Couple and family psychology
Mental health evaluation and policy
Biology of Language
First and Second Language Acquisition
Infant Learning and Memory
Memory and Learning
Neuroimaging and Psychophysiology
Sleep and Cognition
Visual Perception and Attention
Ethology and Evolutionary Psychology (EEP)
Evolutionary Psychology of Life History Strategy and Social Deviance
Evolutionary Neuroscience and Comparative Cognition
Behavioral Ecology, Socioecology, and Quantitative Ethology
Attitudes and Persuasion
Racial and ethnic identity
Self-concept and self-esteem
Social psychology of health
Stereotyping and prejudice
Terror Management Theory (TMT)
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Our graduate Ph.D. program provides concentrations of study in four distinct (although interacting) program areas: Clinical Psychology; Cognition and Neural Systems (CNS); Ethology and Evolutionary Psychology (EEP); and Social Psychology. In addition, we offer sub-programs of specialization: Program Evaluation and Research Methods (PERM) and Forensic Psychology.
These graduate programs and specialization vary in specific contents and research methods, but all share basic goals that are compatible with our philosophy of training and the mission of our University as a Research I institution.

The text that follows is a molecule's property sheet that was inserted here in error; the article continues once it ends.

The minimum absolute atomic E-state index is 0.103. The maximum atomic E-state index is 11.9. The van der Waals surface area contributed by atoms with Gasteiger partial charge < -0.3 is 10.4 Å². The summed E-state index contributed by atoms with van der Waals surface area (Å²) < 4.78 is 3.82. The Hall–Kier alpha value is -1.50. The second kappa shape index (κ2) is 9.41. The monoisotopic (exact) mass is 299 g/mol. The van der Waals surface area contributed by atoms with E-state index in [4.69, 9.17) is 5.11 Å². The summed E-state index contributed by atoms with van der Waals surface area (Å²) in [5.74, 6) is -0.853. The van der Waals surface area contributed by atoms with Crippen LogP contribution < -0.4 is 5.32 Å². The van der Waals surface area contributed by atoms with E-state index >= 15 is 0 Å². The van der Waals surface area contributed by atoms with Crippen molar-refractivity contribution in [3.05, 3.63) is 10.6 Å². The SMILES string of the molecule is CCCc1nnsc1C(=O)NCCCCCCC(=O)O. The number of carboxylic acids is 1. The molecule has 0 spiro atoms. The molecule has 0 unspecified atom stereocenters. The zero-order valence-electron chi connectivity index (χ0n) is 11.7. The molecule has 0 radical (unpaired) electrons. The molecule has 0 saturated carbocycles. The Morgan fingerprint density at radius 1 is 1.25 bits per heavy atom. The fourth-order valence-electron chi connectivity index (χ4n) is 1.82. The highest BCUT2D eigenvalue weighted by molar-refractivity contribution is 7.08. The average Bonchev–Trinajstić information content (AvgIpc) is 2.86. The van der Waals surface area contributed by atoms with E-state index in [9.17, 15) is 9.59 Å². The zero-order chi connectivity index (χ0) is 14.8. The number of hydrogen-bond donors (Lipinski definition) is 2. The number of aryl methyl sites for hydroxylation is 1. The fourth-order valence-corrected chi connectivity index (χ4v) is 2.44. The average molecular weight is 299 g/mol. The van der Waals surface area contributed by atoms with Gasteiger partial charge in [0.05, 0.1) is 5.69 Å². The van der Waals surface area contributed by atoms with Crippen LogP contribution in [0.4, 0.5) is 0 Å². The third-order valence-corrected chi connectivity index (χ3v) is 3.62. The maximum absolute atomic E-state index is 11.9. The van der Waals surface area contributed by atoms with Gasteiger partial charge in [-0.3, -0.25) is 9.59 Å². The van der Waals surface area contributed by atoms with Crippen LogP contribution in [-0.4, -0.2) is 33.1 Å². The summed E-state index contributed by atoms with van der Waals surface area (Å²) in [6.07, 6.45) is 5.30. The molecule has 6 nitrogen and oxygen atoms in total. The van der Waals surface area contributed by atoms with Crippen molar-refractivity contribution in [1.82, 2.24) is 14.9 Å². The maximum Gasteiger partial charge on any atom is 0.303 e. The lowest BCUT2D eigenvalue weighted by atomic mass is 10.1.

Clinical Program Student Data
A graduate student's curriculum is composed of a set of departmental core requirements, which include:
- A course on the history of psychological theories and research, a three-course sequence on statistical methods in psychological research and the use of computer software in executing statistical analyses, an empirical Master's thesis, written and oral comprehensive examinations, and an empirical Doctoral dissertation.
- Courses in the major program.
- Courses in a minor area which may be chosen from the departmental graduate programs, or offerings from other departments or colleges at the University.
Although the Psychology Department does not offer a specialization in Developmental Psychology, we have several faculty members who conduct research with children and can mentor students in the developmental area, including LouAnn Gerken and Rebecca Gomez. We also cooperate wit the Law College on a joint Ph.D. & J.D. Program. Students interested in this program should apply to both the Law College and to one of the four program areas in psychology.
In addition, a specialized Ph.D. program in Developmental Psychology is offered through the division of Family Studies and Human Development at the University of Arizona (http://cals.arizona.edu/fcs/fshd/graduate).